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Journey to Authenticity: An In Depth Glance.

Posted 04-12-2013 at 01:31 AM by

Having written very briefly about my decision to transition, and then glossing over those next few years, it seems fitting to write tonight about those missing years. while you are reading, please keep in mind that revisiting this stuff is painful for me, but I feel like there are some people on the forum that could really benefit from a first-hand account of transitioning. It isn't something that is just done on a whim.

When I first came to terms with my own transgenderism, I hit the ground running. it was an exciting time for me; I finally had an answer to why I hated myself when I looked in the mirror, why I hated the sound of my own name, and why I never quite felt like I belonged. I wanted to tell someone about my revelation, but I knew I couldn't tell my parents just yet, so I called up my best friend. I had known this guy for 18 years, if anyone would understand, it would be this guy. I'll never forget that conversation. When I told him, he was really supportive on the phone and wanted to meet up to have a little celebration. When I met with him, he was totally opposite of himself on the phone, he was irate with me. My 'best friend' of 18 years ended our friendship that day by brutally beating me, telling me I'd come to my senses about it sometime and realize that this wasn't what I wanted. While I was sitting in the emergency room later, I had a lot of time to think about things thanks to Canada's terrible public health care wait times. I realized that I knew now more than ever before that transitioning was something I wanted, nay needed to do, I'd just be doing it with no support from places I thought I could count on. 28 stitches in 3 places later, I was out of the hospital with a renewed vigour for achieving my goal. I visited my friends who had passed away a number of times over the next while, and though I'm agnostic, I like to believe they are still up there looking out for me. My first trip shopping for my new attire drew more harsh words and criticisms, and though they hurt and I cried myself to sleep that night along with many other nights, that first beating from my 'friend' helped me really realize that words only do so much, and they certainly can't send you to the hospital. I continued to see the gender therapist, along with another therapist for my depression, coming out to people as I felt I could. Fast forward to Halloween, the one day a year where you can openly be dressed as a woman and not catch hell for it. Or so I thought. I went out to the bar with a friend who didn't know at the time, that I was transitioning, I was dressed as a classy lady, he was dressed like a big red balloon. We danced, and we drank and we were having a blast keeping to ourselves. Last call comes and we leave the bar and go our own separate ways home. It turns out that a group of guys had decided that I was grossing them out, so they followed me for three blocks before viciously beating me like I had never been beaten before. After another trip to the hospital, and plenty more stitches, some glue and a once again correctly positioned nose, I went home, defeated.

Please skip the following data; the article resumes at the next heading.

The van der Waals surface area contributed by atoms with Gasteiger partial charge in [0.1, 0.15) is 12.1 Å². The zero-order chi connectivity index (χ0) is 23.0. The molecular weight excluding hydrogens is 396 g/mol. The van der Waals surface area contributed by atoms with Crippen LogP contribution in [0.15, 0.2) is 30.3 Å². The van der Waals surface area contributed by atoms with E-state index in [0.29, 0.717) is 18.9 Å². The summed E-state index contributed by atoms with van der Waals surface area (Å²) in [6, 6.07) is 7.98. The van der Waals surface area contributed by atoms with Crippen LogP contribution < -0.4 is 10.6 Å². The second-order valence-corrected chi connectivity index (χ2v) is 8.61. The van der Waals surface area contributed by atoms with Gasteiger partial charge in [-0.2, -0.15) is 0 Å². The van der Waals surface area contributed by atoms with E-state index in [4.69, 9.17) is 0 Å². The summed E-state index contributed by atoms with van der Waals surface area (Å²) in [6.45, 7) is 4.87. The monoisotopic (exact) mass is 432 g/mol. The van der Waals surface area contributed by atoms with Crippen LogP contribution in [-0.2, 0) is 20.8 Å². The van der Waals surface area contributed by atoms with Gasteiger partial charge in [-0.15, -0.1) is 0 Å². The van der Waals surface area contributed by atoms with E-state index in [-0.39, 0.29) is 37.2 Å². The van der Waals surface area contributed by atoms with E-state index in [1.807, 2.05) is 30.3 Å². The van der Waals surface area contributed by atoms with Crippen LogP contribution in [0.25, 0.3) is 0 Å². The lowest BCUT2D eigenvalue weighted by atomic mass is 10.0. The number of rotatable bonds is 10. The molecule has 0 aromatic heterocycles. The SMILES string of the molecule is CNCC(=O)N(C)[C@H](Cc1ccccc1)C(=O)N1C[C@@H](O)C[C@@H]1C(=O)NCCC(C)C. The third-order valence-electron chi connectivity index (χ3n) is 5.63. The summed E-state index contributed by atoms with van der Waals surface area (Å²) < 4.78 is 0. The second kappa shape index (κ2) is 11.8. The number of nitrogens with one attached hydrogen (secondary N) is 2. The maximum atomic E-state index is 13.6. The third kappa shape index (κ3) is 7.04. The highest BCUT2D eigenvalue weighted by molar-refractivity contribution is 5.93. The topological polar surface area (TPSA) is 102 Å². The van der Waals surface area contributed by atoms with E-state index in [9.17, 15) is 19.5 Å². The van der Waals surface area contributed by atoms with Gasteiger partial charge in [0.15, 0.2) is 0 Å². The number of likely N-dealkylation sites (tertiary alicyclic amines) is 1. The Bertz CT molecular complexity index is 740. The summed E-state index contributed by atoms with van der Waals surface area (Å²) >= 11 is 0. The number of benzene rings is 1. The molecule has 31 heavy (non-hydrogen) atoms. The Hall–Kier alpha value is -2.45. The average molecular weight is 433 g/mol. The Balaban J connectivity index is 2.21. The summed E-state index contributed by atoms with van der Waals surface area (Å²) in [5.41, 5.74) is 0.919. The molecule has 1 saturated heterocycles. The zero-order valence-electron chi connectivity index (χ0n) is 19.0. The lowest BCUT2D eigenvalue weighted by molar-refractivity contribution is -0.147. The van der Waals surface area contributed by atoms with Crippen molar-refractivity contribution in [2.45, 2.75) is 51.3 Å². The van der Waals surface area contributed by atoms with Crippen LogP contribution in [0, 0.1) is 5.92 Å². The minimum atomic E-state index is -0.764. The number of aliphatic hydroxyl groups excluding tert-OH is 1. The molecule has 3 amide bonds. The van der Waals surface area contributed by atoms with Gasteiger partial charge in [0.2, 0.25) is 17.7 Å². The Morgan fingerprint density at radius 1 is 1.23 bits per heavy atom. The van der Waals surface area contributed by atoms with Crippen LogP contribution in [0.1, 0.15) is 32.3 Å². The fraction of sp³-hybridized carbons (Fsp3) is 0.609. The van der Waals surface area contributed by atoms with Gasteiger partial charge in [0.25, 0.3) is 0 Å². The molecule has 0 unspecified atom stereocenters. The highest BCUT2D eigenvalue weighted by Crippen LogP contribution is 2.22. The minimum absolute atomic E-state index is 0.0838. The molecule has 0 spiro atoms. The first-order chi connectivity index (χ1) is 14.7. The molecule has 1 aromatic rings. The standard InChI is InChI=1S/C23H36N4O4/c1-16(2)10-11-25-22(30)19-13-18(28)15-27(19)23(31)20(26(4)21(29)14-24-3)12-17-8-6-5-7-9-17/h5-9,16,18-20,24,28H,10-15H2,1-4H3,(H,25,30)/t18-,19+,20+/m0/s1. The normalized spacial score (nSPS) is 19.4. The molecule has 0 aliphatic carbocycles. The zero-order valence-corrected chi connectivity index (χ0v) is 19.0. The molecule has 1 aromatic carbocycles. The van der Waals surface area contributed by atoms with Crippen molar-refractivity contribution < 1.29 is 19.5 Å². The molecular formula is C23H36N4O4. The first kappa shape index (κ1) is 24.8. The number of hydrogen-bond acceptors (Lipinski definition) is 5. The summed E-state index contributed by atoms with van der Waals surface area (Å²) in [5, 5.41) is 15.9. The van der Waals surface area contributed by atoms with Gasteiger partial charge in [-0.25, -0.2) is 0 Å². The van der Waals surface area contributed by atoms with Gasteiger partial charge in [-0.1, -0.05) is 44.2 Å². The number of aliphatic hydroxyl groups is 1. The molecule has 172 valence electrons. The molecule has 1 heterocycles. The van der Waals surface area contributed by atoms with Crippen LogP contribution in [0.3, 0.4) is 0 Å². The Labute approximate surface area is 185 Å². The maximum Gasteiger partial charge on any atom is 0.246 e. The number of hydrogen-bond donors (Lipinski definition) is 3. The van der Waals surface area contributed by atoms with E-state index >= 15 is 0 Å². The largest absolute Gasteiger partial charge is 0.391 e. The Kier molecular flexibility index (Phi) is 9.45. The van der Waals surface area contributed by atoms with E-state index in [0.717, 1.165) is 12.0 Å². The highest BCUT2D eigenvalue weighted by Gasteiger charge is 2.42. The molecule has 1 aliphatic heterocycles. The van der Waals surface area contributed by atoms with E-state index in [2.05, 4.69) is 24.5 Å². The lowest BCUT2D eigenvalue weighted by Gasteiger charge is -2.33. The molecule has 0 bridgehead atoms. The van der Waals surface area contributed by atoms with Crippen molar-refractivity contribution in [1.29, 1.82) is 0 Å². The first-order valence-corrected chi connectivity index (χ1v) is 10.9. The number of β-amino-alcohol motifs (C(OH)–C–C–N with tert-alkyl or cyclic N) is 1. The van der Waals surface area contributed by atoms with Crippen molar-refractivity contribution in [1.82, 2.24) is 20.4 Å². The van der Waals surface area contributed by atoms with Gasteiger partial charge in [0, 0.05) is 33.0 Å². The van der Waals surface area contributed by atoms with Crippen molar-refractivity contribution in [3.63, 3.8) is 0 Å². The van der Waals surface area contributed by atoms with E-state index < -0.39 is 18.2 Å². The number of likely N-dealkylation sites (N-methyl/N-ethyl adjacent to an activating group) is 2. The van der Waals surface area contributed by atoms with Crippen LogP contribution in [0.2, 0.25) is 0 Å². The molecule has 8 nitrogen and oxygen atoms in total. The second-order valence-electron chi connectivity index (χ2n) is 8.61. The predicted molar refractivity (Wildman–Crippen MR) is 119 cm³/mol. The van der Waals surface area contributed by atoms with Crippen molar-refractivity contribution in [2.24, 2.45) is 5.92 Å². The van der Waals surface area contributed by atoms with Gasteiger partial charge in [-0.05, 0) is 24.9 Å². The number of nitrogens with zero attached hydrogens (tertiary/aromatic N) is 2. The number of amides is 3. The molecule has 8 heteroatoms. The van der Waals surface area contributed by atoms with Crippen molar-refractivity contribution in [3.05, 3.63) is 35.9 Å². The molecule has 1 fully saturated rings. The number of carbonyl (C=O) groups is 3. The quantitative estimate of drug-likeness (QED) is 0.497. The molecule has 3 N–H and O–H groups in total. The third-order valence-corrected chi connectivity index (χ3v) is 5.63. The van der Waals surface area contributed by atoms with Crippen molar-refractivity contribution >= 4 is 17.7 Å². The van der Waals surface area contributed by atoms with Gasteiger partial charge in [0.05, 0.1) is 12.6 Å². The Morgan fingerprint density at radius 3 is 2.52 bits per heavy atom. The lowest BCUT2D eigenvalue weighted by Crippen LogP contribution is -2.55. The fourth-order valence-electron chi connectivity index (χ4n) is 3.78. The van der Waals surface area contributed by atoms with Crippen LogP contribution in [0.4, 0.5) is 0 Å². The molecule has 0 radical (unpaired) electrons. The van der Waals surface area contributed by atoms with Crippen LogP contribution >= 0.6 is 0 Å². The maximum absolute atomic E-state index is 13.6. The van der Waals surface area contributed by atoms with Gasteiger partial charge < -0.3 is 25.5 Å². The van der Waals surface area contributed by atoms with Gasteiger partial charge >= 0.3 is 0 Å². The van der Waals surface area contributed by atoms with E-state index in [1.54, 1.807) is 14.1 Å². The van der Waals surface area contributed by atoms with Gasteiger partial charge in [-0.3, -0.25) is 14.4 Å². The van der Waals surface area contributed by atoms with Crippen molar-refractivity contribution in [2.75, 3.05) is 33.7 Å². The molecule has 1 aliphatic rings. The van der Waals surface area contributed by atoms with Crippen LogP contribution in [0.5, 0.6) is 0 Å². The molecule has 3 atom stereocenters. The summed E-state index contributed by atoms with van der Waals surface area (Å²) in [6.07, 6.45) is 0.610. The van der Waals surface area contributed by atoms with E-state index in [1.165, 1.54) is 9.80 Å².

Wow.. That brought back powerful memories, I'm sorry guys, knowing what I still need to write, that is all I care to remember about that part of my life. Let's jump forward now.

Armed with my new attire, and with helpful words from the two therapists I was seeing, I began to live full time as a woman. Any thoughts I had about the hell I had already been through, paled in comparison to the hell I faced during my RLE. Luckily the endocrinologist I saw was lenient and didn't make me go through a long period of RLE before consenting to the HRT. There are no words to describe accurately how it feels to go through RLE. Although I felt comfortable with myself now, I hated having to leave the house for any reason. People are so quick to cut you down to size when you appear out of the ordinary. Even trying to walk my dog was terrible, but at least with him at my side, people stuck to name calling and refrained from violence. This was all happening in the new town I moved to after escaping my home town. The time I spent doing RLE was, well, character building I guess, to say the least. Not a day went by where I wasn't called almost every name in the book, and if I was lucky, I'd make it a week without getting beaten up by some 'outstanding citizen' who was 'protecting the sanctity of his neighbourhood.'

Guh. I apologize to anyone who is reading this, looks like I'm going to have to try again tomorrow. I just can't continue tonight, it's all so overwhelming.
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    Killz's Avatar
    You've got nothing but respect from me for the openness you've shown on here... I only he that other people on the forum appreciate it as much as I do.
    Posted 04-12-2013 at 10:09 AM by Killz Killz is offline
    Cookie Monster's Avatar
    Thanks Killz, I'm glad that most people here have accepted me with open arms
    Posted 04-13-2013 at 03:00 PM by Cookie Monster Cookie Monster is offline
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